The Ketogenic Antidote to Chronic Renal Disease

It is well know that one of the most profound complications of diabetes is damage to the kidney and the very small arteries within the kidney acting as your body’s filtration system.  The kidney begins to lose the ability to adequately filter and retain microscopic protein progressively over time. As the blood sugar and insulin levels continually rise over time in the patient with diabetes or pre-diabetes, damage to the delicate filtering system of the kidneys occur. This very common and progressively damaging problem is called “nephropathy.”

nephropathy kidney

Chronic elevated blood sugar and insulin cause the filtering system to become more and more “leaky” and ineffective.

We knew in 1972 that patients with diabetes had thickening of the basement membrane or endothelium of the small tubles within the kidneys.  In fact, 98.6% of diabetics tested had thickening of this area of endothelium and tubules also called the renal glomeruli (1).  This allows the glomerulus or filtration system of the kidney to become more “leaky” and microscopic protein loss begins to occur through the kidney.  This loss of important proteins in the blood is called “albuminuria” or “micro-albuminuria.”  It is a flag that further damage of the kidney can and will occur without making significant changes to lower the blood sugar and the insulin. As of today, it is not totally clear how the basement membrane is damaged at the microscopic level, however, there is some evidence that elevated insulin has both a physical and immune type effect that stimulates oxidative stress, atherogenesis, immunoglobulins, as well as the formation advanced glycation end products leading to endothelial wall damage (2).

Recent research reveals that a ketogenic diet effectively repairs and/or completely reverses the albuminuria (3).

Evidence in my office of the significant improvement in micro-albumin can be seen in the one of a number of case studies below:

72 year old male with history of diabetes, diabetic nephropathy already treated with full dose statins, ACE inhibtors, metformin, and Januvia.  (Remember, microalbumin should be <30 mg/g)
Date                 Microalbumin      HbA1c
8/12/2010        2264 mg/g              6.4%   Started carb restriction <30 g per day.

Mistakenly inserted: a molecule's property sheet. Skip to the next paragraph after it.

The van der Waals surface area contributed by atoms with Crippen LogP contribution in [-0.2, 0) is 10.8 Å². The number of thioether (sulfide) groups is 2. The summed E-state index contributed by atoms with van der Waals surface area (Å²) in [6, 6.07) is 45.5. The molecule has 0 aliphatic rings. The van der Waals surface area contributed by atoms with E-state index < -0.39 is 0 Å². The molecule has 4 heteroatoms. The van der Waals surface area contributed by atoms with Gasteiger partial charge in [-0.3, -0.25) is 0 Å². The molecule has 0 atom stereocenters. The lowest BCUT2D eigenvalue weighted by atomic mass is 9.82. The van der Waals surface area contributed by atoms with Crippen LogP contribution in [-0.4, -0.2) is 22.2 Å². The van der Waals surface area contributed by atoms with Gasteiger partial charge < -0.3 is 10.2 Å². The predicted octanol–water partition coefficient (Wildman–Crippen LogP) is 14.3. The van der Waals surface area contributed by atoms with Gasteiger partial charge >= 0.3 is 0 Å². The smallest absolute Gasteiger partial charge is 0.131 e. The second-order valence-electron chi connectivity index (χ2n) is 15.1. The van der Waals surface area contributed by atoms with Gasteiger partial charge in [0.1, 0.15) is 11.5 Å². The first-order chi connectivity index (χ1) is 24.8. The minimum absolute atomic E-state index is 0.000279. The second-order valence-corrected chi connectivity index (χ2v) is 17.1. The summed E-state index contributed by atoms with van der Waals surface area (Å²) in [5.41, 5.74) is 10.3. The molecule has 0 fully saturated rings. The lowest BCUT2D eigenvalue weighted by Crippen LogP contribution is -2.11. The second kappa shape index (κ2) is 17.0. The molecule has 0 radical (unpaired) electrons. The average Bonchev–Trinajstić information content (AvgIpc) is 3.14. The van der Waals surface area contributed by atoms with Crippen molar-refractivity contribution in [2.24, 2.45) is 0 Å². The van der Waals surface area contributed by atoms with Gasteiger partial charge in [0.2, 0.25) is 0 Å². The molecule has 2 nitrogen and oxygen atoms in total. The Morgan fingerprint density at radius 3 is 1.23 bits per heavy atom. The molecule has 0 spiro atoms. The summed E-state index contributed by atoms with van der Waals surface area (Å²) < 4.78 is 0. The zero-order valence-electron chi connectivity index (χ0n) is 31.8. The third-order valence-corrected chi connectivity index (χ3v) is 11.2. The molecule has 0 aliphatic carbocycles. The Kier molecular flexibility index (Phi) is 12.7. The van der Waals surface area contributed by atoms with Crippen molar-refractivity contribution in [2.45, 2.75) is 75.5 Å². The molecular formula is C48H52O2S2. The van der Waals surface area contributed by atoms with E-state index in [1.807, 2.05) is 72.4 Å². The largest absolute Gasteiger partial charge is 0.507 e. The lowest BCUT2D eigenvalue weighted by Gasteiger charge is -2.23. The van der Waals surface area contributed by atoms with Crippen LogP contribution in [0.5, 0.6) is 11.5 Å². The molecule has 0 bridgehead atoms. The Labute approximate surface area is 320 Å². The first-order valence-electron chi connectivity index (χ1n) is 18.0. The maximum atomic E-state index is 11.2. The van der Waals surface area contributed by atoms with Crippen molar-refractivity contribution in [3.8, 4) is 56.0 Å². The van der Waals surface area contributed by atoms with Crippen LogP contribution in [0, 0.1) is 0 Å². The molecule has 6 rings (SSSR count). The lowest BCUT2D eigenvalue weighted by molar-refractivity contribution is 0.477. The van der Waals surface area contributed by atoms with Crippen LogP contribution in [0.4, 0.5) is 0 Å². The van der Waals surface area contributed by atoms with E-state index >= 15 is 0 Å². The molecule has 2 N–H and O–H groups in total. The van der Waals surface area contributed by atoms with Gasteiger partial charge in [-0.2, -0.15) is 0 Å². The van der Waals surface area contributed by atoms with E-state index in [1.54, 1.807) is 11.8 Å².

10/01/2010        1274 mg/g               5.2%
1/08/2011            1198                          5.8%   Admits to cheating over holidays
12/26/2013         2434 mg/g            6.8%   Returned from 2 yr travel-off diet
2/27/2014          399 mg/g               6.3%  Restarted carb restriction <20g per day
6/20/2014           190 mg/g              7.0%  Traveling – no carb restriction
10/31/2014          280 mg/g              6.9%  Partial carb restriction <10 g/meal
3/14/2015            97 mg/g                6.8%

The patient began following a ketogenic diet in 2010.  After improvement he moved out of town for two years and “fell of the wagon.” Upon returning h restarted his carbohydrate diet and was only partially following it.  As you can see, he also admitted to some cheating on the carbohydrate restriction over the holidays.  In light of this, carbohydrate restriction decreased his albuminuria from 2400 to 97 mg/g within a period of 18 months.


  1. Siperstein MS, Unger RH, Madison LL. “Further Electron Microscopic Studies of Diabetic Microagniopathy.” Early Diabetes: Advances in Metabolic Disorders, sup 1. New York: Academic Press, 1972, p261-271.
  2. Nasr SH, D’Agati VD.  “Nodular glomerulosclerosis in the nondiabetic smoker.”  J Am Soc Nephrol. 2007;18(7):2032.
  3. Poplawski MM, Mastaitis JW, Isoda F, Grosjean F, Zheng F, Mobbs CV (2011) Reversal of Diabetic Nephropathy by a Ketogenic Diet. PLoS ONE 6(4): e18604. doi:10.1371/journal.pone.0018604

3 Comments on “The Ketogenic Antidote to Chronic Renal Disease

  1. Your article is timely for me. That info is so good to know. I have had what appeared to be kidney stone pain but a urine test and ultrasound showed no stones. Could eating ketogenic and not having a gall bladder be the source of the pain? My doctors are stumped. Other symptoms include light-headed ness plus vomiting. Once that happens, the pain is gone until I eat or drink Any ideas? Thank you for your insight.

  2. Joan, without actually seeing you as a patient and having all the data to review, it is not possible or prudent to give adequate insight. I would highly recommend you follow back up with your doctor as soon as possible for further evaluation and testing as the symptoms you describe could be any number of more serious conditions.

    • Joan,

      If your doctors are stumped, I would be happy to see you via a formal Tele-Medicine virtual office visit (where I can become your doctor and see you over you iPad, iPhone or computer video, and order labs, x-rays, prescriptions, and other testing that may be needed for your medical care).

      You can access the registration page here:

      Unfortunately, insurance does not cover this type of service at the present time (maybe in the near future), however, I have tried to make it an affordable cash based service today.

      Adam Nally, D.O.

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